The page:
When I entered my short story Arms of Angels in our local newspaper The Sentinel’s Too Write competition in May I never expected to hear anymore. I was delighted therefore when Jenny Amphlett, their Senior Journalist emailed me to say it had been shortlisted and invited me to the awards ceremony at Trentham Gardens Awards Village where Staffordshire University hold their graduation ceremonies. I asked my friend Connie (Carmel for anyone who’s read my memoir Better or Dead) if she’d be my guest and I was very pleased when she agreed.
Martin Tideswell, the Editor in Chief of The Sentinel announced the winners and said that no-one would leave empty handed. I thought, ‘Oh, we must all get a certificate or something then. How nice.’ He said that there had been 900 entries for the 3 categories: poetry for children, a short story for 11-18 year olds and a short story for adults. There was a winner and two runners up in each category. I was absolutely thrilled to be a runner up and be presented with a most beautiful award of a framed extract of my story.
Afterwards there were photographs and I’d also taken my own camera and asked Connie if she’d take one of me with my award.
“Oh yes,” said she, “but I usually cut heads off.”
“I’ll take one for you duck,” said a voice beside me, “if you tell me what to do,” and I looked to see Martin, the editor of The Sentinel, so I was honoured indeed!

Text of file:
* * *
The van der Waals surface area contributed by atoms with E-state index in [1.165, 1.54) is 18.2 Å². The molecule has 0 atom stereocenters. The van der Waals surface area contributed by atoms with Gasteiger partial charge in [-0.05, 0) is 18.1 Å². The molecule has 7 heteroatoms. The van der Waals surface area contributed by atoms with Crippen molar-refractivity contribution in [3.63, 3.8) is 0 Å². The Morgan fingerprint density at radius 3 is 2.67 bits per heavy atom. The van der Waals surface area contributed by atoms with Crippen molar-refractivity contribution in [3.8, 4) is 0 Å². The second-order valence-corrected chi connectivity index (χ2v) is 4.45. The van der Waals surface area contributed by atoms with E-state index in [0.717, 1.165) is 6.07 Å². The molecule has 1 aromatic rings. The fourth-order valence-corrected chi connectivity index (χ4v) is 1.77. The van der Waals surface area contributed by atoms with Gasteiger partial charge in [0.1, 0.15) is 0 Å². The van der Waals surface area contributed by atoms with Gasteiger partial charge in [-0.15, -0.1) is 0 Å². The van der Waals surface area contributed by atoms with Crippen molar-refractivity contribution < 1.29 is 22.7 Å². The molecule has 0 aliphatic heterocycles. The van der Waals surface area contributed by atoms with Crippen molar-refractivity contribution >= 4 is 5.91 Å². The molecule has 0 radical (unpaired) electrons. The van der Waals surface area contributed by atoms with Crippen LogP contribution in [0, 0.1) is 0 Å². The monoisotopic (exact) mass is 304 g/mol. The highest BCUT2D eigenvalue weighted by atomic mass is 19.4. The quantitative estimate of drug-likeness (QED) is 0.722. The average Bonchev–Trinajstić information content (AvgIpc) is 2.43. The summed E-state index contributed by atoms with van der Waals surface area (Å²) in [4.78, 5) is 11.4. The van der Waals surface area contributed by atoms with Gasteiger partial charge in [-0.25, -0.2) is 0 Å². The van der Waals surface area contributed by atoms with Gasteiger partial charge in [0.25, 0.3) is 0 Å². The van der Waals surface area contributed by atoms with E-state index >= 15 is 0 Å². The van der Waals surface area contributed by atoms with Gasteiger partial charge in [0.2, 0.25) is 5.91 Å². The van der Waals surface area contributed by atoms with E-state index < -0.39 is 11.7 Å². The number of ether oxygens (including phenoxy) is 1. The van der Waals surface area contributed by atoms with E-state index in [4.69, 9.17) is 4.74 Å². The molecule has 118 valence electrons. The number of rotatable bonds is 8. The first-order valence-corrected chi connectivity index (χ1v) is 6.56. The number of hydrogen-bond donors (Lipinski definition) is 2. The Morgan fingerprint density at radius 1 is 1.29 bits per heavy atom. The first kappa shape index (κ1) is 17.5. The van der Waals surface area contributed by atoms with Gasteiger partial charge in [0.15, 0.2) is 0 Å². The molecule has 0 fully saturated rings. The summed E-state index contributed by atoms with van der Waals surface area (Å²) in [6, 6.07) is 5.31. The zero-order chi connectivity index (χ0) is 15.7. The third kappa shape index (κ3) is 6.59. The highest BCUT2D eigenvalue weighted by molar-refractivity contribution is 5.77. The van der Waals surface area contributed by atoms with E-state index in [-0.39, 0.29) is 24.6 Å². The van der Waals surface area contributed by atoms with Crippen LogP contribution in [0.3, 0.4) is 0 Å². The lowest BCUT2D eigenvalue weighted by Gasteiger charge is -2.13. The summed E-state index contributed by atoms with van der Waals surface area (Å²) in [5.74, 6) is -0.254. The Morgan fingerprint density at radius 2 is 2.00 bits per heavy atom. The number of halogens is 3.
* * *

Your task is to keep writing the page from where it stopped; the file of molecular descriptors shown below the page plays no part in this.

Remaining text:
Connie and I had a fabulous afternoon and we met some lovely people. The rain lashed it down outside but it didn’t matter, we were undercover, and ponchos were provided to get to our transport, as Connie models so beautifully! Below is my runner up entry if anyone would like to read it. It and some other stories and poems can be found in my collection Just A Moment available in ebook from Amazon and paperback from feedaread.com
The Sentinel’s Too Write competition. Pictured are all the runners-up and winners
Into the Arms of Angels
There are bright, white lights all around me and a strong, sterile smell. I don’t want to be here, in this alien environment. I was warm, secure, cradled in a crimson world. The sounds of my mother’s heartbeat, the gurgling of her stomach, the functioning of her body all soothing me, comforting me. I could move, stretch my tiny, newly developed limbs in my translucent bubble; I was happy, safe but then everything changed. The stability of my world began to shift. I felt myself pulled, torn away from my anchor, sucked out into a passage, ripped out and thrust into this white light. My tiny body is now discarded, dropped into a stainless steel tray. I am forgotten, like the bright, pretty paper concealing a gift. All attention is on my mother. She is the gift.
A woman is bending over her as she lies on the bed.
“That’s it Becky, all over.”
She means me when she says ‘all over.’ I’m something to be got rid of. I want to cry from the trauma but my lungs aren’t functioning. Inside me my soul is screaming. I have been brutally wrenched from my pulsing cocoon and out into this cold, cold light. I am not welcomed by anyone and as my mother is cared for, the life slips out of my twenty week old earthly form.